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Emily Dickinson Essay

2019 words - 9 pages

Emily Dickinson had many tragic life experiences that influenced her poetry and caused her to write on the theme of death. Dickenson’s life was filled with multiple tragic deaths, which caused her to spend half of her life in sorrow. She experienced many deaths of people close to her, in which influenced her writing as a major reoccurring theme. Although Emily Dickinson wrote about death, she often times wrote about it in very odd ways such as death being eternal but also death as a state of life and this can be seen in her poems, “Because I could not stop for Death”, “I heard a Fly buzz”, and “I died for Beauty.
Emily Dickinson writes the majority of her poetry during a period of stress ...view middle of the document...

Because of the similarity to both, death becomes an extension of life. The next lines describe, “a House that seemed/ A Swelling of the Ground/ The Roof was scarcely visible,” (17-19). Dickinson uses the “house” metaphor when referring to a sort of tombstone or grave, the house barley above the ground. Usually the carriage ride with death would be a one-way ride, but in the end of her poem, she speaks of an “eternity”. She expresses her carriage ride with death that leads into eternity, making death another extension of life. During the time she was writing, there were a high number of deaths due to the civil war and she seems to make death seem not so evil but rather something, or someone, that doesn’t have a good side or a bad side, but rather neutral. This could also be influenced by her short life as a Christian. She grew up in a Christian home with Christian parents but as she became older she was disowned by her family because she refused to call herself a Christian. This could have lead to the belief that there is more after death.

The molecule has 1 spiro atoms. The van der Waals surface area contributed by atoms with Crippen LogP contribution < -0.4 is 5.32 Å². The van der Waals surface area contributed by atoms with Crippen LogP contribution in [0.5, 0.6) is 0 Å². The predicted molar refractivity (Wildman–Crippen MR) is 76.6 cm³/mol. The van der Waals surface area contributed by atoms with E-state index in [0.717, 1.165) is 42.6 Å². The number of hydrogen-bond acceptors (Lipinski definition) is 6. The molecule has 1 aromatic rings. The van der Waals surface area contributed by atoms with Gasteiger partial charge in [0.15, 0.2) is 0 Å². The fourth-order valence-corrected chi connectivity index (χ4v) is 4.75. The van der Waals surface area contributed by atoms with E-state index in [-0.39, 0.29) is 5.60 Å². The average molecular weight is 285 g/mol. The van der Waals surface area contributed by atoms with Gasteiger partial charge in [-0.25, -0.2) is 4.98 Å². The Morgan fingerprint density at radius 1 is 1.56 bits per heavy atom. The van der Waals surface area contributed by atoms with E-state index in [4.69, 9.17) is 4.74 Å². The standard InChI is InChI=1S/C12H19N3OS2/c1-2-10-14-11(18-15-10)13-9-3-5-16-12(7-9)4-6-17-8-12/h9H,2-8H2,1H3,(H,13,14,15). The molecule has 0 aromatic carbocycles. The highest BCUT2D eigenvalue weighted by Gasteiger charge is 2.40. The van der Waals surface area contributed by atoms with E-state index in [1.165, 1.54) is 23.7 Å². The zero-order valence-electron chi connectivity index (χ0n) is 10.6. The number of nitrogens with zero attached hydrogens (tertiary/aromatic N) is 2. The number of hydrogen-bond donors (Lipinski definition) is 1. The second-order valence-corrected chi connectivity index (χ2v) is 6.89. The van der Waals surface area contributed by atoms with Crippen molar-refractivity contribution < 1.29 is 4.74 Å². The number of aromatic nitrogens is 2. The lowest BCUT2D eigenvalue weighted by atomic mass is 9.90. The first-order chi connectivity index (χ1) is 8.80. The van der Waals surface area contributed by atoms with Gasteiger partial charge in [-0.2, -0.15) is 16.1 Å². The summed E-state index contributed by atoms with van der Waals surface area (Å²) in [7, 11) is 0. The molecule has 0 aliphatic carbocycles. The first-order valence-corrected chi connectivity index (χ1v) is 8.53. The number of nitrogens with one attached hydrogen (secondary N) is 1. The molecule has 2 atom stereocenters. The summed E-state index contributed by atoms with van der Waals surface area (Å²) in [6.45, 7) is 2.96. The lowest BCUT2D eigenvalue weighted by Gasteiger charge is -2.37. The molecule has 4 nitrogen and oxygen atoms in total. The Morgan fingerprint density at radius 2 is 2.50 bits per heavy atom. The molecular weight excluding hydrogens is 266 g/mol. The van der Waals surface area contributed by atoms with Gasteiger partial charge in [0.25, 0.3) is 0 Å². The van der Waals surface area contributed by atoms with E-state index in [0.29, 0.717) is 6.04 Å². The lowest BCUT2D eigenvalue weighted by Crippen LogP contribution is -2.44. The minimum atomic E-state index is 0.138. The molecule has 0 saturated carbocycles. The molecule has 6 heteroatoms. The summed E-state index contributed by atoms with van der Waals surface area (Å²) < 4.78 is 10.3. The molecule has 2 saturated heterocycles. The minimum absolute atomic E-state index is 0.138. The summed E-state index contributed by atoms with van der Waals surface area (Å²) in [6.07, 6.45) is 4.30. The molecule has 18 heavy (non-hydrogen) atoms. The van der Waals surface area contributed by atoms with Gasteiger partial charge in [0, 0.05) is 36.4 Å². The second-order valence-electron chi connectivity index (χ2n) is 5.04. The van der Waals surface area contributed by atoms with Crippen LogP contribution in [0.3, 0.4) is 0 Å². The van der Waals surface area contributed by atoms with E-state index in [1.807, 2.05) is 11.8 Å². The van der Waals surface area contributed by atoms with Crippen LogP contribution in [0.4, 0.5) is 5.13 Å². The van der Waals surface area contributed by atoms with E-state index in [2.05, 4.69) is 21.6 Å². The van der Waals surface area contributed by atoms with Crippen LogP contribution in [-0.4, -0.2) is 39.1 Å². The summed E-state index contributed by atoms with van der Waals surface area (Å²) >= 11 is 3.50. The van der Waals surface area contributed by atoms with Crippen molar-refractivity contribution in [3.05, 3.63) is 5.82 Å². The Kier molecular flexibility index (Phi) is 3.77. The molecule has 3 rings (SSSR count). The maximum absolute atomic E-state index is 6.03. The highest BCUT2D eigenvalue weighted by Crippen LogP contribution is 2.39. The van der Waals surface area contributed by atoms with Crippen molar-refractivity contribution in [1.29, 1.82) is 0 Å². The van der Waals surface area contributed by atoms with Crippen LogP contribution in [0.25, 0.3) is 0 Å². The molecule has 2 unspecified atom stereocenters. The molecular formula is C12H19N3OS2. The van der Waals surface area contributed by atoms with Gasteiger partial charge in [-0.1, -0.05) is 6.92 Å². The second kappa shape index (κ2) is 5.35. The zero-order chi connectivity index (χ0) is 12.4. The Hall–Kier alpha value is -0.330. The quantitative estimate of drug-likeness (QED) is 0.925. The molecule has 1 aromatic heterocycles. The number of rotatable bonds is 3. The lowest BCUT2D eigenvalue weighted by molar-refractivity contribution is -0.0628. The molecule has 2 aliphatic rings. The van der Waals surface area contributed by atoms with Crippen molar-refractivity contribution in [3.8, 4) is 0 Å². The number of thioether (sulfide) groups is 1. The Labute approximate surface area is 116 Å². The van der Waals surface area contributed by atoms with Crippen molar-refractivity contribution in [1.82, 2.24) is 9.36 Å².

Although the previous poem was written about a carriage ride of eternal death, “I heard a Fly buzz”, is told by a woman who is still speaking and still hearing things after her death. Because the dead woman can still speak, this shows that Dickinson feels that dying is not the end. This poem is highly ironic and unusual when it is talking about life’s most serious moments but this serious moment is being distracted by a very simple, meaningless distraction. The first line describes her as she is laying on her deathbed trying to die, surrounded by her family, she claims, “I heard a Fly buzz when I died,” (1). The poem begins with an unusual and seemingly impossible claim to hear a sound such as a fly as she is dying. A recurrent theme seen in Dickinson’s poetry is that death is an extension of life, and the poet’s claim of hearing a fly as she is dying clearly represents this theme. The women’s family is there to express their love to her as she lay dying. A moment like this one should be one of the most serious moments for any person, but instead there is a fly buzzing around the room. This fly is stealing everyone’s attention, because the room “Was like the Stillness in the Air/ Between the Heaves of Storm,” (3-4). The speaker feels most annoyed at this distraction because there are some expectations to death, such as seeing a bright white light upon entering heaven or seeing God, yet the speaker only hears a fly buzz, no light, no redemption, no God. The next lines tell of the family’s patient wait for her death. She describes them as, “The Eyes around had wrung them dry,” (5). Her family has cried as much as one could cry over losing a loved one and now they are only waiting, “For that last Onset when the King/ Be witnessed in the Room,” (7-8). In the first part of this line, Dickinson uses a contradictory statement by stating “that last Onset”. Last obviously means an “end” while onset means a “beginning”....

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